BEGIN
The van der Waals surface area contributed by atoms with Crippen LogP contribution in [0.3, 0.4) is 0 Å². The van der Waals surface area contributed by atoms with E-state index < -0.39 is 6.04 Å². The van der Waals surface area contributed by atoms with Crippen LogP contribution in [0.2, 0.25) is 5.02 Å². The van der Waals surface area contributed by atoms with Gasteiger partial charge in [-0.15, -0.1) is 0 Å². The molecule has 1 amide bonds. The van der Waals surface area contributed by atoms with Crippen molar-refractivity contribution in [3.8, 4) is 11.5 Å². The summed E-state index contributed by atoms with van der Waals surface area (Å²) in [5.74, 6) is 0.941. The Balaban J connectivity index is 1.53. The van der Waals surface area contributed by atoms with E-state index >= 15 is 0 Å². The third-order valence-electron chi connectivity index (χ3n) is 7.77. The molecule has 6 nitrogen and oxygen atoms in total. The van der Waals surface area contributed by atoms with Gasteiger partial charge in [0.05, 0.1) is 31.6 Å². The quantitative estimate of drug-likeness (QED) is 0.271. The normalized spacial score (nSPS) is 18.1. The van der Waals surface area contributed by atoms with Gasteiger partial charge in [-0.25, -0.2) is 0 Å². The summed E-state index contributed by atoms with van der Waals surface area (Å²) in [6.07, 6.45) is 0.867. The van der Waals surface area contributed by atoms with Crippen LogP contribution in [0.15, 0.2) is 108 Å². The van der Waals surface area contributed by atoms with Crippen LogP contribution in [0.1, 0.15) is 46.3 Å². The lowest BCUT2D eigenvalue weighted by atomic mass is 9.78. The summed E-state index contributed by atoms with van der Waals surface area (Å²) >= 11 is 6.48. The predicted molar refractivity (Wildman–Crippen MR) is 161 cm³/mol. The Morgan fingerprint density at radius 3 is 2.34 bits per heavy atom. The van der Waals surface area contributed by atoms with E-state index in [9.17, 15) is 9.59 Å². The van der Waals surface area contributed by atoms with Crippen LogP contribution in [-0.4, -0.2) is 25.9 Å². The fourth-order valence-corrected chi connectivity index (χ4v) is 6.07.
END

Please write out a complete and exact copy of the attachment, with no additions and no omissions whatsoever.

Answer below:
The van der Waals surface area contributed by atoms with Crippen LogP contribution in [0.3, 0.4) is 0 Å². The van der Waals surface area contributed by atoms with E-state index < -0.39 is 6.04 Å². The van der Waals surface area contributed by atoms with Crippen LogP contribution in [0.2, 0.25) is 5.02 Å². The van der Waals surface area contributed by atoms with Gasteiger partial charge in [-0.15, -0.1) is 0 Å². The molecule has 1 amide bonds. The van der Waals surface area contributed by atoms with Crippen molar-refractivity contribution in [3.8, 4) is 11.5 Å². The summed E-state index contributed by atoms with van der Waals surface area (Å²) in [5.74, 6) is 0.941. The Balaban J connectivity index is 1.53. The van der Waals surface area contributed by atoms with E-state index >= 15 is 0 Å². The third-order valence-electron chi connectivity index (χ3n) is 7.77. The molecule has 6 nitrogen and oxygen atoms in total. The van der Waals surface area contributed by atoms with Gasteiger partial charge in [0.05, 0.1) is 31.6 Å². The quantitative estimate of drug-likeness (QED) is 0.271. The normalized spacial score (nSPS) is 18.1. The van der Waals surface area contributed by atoms with Gasteiger partial charge in [-0.25, -0.2) is 0 Å². The summed E-state index contributed by atoms with van der Waals surface area (Å²) in [6.07, 6.45) is 0.867. The van der Waals surface area contributed by atoms with Crippen LogP contribution in [0.15, 0.2) is 108 Å². The van der Waals surface area contributed by atoms with Crippen LogP contribution in [0.1, 0.15) is 46.3 Å². The lowest BCUT2D eigenvalue weighted by atomic mass is 9.78. The summed E-state index contributed by atoms with van der Waals surface area (Å²) >= 11 is 6.48. The predicted molar refractivity (Wildman–Crippen MR) is 161 cm³/mol. The Morgan fingerprint density at radius 3 is 2.34 bits per heavy atom. The van der Waals surface area contributed by atoms with E-state index in [9.17, 15) is 9.59 Å². The van der Waals surface area contributed by atoms with Crippen LogP contribution in [-0.4, -0.2) is 25.9 Å². The fourth-order valence-corrected chi connectivity index (χ4v) is 6.07.